Never stop asking these types of questions as data and buying habits change. This process will flag any marketing tactics that are/aren’t working, helping you decide whether your marketing goals need altering as well as clarifying the areas your marketing budget should focus on.

Outline your marketing goals

Marketing goals should be SMART:

  • Specific – What is the goal?
  • Measurable – How will I measure my progress?
  • Attainable – Do I have the skills and the resources for it?
  • Relevant – Why is this goal important?
  • Time-bound – When will I achieve this goal I’ve set?

Don’t forget to keep in mind your broad marketing objectives such as:

  • Generating leads
  • Increasing brand awareness
  • Connecting and engaging with my audience
  • Building an online presence and growing my online audience.

SWOT analysis

Your marketing strategy forms the backbone of your budget – but before this can be formalised, a SWOT (Strengths/Weaknesses/Opportunities/Threats) analysis is helpful in providing an objective look at your business and signposting worthwhile areas to include in your budget. For example, committing extra budget in places you’re excelling in, while investing in areas that require improvement. For example:

  • Are you successful in generating leads to your website, but struggling to convert them into a customer?
  • Are your competitors more present on social media? More visible in search engine results for your top keywords?
  • Is your brand as well known as your competitors?
  • Are you unclear on your unique selling points?
  • Do you have positive online reviews? Could there be more?

As part of your Threat analysis, take a look at your competitors’ marketing. What are they doing well? Are there any gaps/opportunities? Do they seem to be spending more of their marketing budget in certain areas?

Marketing strategy

Developing a marketing strategy is an essential part of running a successful small business and will ensure that your organisation has focus, as it’s shaped by and should reflect your goals. It means resources such as time and money are spent on the things that will best work towards achieving your objectives. A free marketing strategy template can be found clicking on the button below, so you’ll have a great reference point when establishing your marketing budget.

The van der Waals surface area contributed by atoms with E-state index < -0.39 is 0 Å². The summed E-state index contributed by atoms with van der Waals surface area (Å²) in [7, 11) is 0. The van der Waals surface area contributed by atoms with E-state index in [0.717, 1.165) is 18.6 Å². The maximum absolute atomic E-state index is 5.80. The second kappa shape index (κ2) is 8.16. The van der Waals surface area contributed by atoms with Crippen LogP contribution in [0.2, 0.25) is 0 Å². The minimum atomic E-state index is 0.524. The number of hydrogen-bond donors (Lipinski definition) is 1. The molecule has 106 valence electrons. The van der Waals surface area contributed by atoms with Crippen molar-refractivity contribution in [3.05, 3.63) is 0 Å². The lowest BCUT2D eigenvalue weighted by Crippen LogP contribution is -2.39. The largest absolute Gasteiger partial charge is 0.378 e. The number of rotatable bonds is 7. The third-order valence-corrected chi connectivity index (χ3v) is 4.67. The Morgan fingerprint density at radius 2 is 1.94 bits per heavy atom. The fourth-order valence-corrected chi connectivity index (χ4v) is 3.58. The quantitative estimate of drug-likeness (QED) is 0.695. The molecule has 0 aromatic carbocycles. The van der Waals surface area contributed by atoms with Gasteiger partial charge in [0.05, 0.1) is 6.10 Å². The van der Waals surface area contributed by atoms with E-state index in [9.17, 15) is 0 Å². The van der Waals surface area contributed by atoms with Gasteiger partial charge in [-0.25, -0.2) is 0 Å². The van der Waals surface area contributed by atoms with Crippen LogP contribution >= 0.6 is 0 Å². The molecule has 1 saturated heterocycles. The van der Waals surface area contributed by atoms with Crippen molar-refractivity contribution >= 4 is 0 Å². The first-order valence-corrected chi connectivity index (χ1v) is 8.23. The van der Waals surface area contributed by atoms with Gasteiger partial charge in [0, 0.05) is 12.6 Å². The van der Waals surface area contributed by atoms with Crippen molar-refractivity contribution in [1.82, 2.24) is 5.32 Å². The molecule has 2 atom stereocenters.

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Marketing plan

Your marketing plan is your roadmap. It sets out how you’re going to achieve this – the channels, tactics, timings and budget that you will use – based on your marketing strategy. Your marketing budget is an essential component of your marketing plan so you need to ensure you have a firm understanding of both your strategy and plan when creating your budget. It can’t be a standalone spreadsheet – it’s an important piece of the overall marketing jigsaw.

The marketing plan download below includes:

  • your marketing objectives
  • your budget
  • your target customers
  • your brand and USP (unique selling proposition)
  • marketing channels
  • tactics and messaging 
  • responsibilities 
  • timings
  • tracking and measuring ROI.

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How much can I invest? Where do I invest?

  • Calculate your ROI

    Working out your return on investment is a practical approach to understanding how much you want to spend. Determine how many leads you need to make a sale and the costs associated with that. To safeguard your business interest, it is recommended to estimate sales based on the lowest data parameters. Investing in market data is a great springboard to understanding what you can expect from your marketing efforts. If no data is available, you need to spend time in your market, getting an understanding of the demand for your products/services. Once you have the data to back up your marketing strategy, you can design your marketing budget accordingly.

  • Allocate more to marketing when starting out

    Marketing budgets for small businesses are approached very differently to bigger corporations. A small business can’t spend millions each year, analysing what works before refining its marketing budget. It needs to be more cautious with what it can commit to as it gradually understands what works best over time.